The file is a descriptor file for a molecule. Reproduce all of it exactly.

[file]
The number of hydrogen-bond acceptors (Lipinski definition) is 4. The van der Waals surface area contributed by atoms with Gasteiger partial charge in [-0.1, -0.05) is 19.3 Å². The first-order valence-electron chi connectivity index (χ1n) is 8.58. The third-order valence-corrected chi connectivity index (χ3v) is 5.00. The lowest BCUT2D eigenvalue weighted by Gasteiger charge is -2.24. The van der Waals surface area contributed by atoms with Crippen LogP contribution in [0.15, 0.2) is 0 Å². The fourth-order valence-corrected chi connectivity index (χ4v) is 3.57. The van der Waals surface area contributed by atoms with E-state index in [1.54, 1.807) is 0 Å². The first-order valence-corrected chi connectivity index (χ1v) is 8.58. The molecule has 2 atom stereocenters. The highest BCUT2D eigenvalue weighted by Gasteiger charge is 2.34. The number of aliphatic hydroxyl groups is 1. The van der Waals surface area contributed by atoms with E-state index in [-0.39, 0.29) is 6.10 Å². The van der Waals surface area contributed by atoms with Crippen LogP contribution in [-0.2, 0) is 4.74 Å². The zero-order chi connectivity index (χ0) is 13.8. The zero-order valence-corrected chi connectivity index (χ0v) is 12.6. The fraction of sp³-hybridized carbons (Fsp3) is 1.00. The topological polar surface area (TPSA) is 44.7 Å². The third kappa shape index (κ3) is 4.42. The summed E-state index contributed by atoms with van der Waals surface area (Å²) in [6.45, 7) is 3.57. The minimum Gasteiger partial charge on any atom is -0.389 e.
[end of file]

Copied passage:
The number of hydrogen-bond acceptors (Lipinski definition) is 4. The van der Waals surface area contributed by atoms with Gasteiger partial charge in [-0.1, -0.05) is 19.3 Å². The first-order valence-electron chi connectivity index (χ1n) is 8.58. The third-order valence-corrected chi connectivity index (χ3v) is 5.00. The lowest BCUT2D eigenvalue weighted by Gasteiger charge is -2.24. The van der Waals surface area contributed by atoms with Crippen LogP contribution in [0.15, 0.2) is 0 Å². The fourth-order valence-corrected chi connectivity index (χ4v) is 3.57. The van der Waals surface area contributed by atoms with E-state index in [1.54, 1.807) is 0 Å². The first-order valence-corrected chi connectivity index (χ1v) is 8.58. The molecule has 2 atom stereocenters. The highest BCUT2D eigenvalue weighted by Gasteiger charge is 2.34. The number of aliphatic hydroxyl groups is 1. The van der Waals surface area contributed by atoms with E-state index in [-0.39, 0.29) is 6.10 Å². The van der Waals surface area contributed by atoms with Crippen LogP contribution in [-0.2, 0) is 4.74 Å². The zero-order chi connectivity index (χ0) is 13.8. The zero-order valence-corrected chi connectivity index (χ0v) is 12.6. The fraction of sp³-hybridized carbons (Fsp3) is 1.00. The topological polar surface area (TPSA) is 44.7 Å². The third kappa shape index (κ3) is 4.42. The summed E-state index contributed by atoms with van der Waals surface area (Å²) in [6.45, 7) is 3.57. The minimum Gasteiger partial charge on any atom is -0.389 e.